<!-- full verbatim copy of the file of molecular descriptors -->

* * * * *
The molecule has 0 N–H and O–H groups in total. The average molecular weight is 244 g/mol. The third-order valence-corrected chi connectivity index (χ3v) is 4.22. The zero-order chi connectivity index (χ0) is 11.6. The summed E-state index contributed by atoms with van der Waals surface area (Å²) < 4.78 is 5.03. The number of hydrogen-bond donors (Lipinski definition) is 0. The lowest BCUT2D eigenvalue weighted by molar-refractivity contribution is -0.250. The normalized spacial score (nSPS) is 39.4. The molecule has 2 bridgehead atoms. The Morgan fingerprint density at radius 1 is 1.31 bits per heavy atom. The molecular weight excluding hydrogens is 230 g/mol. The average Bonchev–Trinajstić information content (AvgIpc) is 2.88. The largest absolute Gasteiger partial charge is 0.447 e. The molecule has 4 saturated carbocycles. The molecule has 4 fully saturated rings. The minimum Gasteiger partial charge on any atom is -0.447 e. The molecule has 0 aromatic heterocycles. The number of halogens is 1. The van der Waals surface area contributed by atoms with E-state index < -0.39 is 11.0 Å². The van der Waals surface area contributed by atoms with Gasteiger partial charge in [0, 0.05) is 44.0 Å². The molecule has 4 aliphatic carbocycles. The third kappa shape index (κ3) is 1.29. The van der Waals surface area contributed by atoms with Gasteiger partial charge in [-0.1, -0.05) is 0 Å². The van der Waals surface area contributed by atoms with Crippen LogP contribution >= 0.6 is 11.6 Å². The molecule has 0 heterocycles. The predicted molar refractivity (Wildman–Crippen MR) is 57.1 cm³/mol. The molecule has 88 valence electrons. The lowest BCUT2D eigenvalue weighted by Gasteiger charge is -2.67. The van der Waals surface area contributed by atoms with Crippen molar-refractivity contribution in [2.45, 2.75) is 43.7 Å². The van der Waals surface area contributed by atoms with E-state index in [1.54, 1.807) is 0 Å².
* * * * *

The molecule has 0 N–H and O–H groups in total. The average molecular weight is 244 g/mol. The third-order valence-corrected chi connectivity index (χ3v) is 4.22. The zero-order chi connectivity index (χ0) is 11.6. The summed E-state index contributed by atoms with van der Waals surface area (Å²) < 4.78 is 5.03. The number of hydrogen-bond donors (Lipinski definition) is 0. The lowest BCUT2D eigenvalue weighted by molar-refractivity contribution is -0.250. The normalized spacial score (nSPS) is 39.4. The molecule has 2 bridgehead atoms. The Morgan fingerprint density at radius 1 is 1.31 bits per heavy atom. The molecular weight excluding hydrogens is 230 g/mol. The average Bonchev–Trinajstić information content (AvgIpc) is 2.88. The largest absolute Gasteiger partial charge is 0.447 e. The molecule has 4 saturated carbocycles. The molecule has 4 fully saturated rings. The minimum Gasteiger partial charge on any atom is -0.447 e. The molecule has 0 aromatic heterocycles. The number of halogens is 1. The van der Waals surface area contributed by atoms with E-state index < -0.39 is 11.0 Å². The van der Waals surface area contributed by atoms with Gasteiger partial charge in [0, 0.05) is 44.0 Å². The molecule has 4 aliphatic carbocycles. The third kappa shape index (κ3) is 1.29. The van der Waals surface area contributed by atoms with Gasteiger partial charge in [-0.1, -0.05) is 0 Å². The van der Waals surface area contributed by atoms with Crippen LogP contribution >= 0.6 is 11.6 Å². The molecule has 0 heterocycles. The predicted molar refractivity (Wildman–Crippen MR) is 57.1 cm³/mol. The molecule has 88 valence electrons. The lowest BCUT2D eigenvalue weighted by Gasteiger charge is -2.67. The van der Waals surface area contributed by atoms with Crippen molar-refractivity contribution in [2.45, 2.75) is 43.7 Å². The van der Waals surface area contributed by atoms with E-state index in [1.54, 1.807) is 0 Å².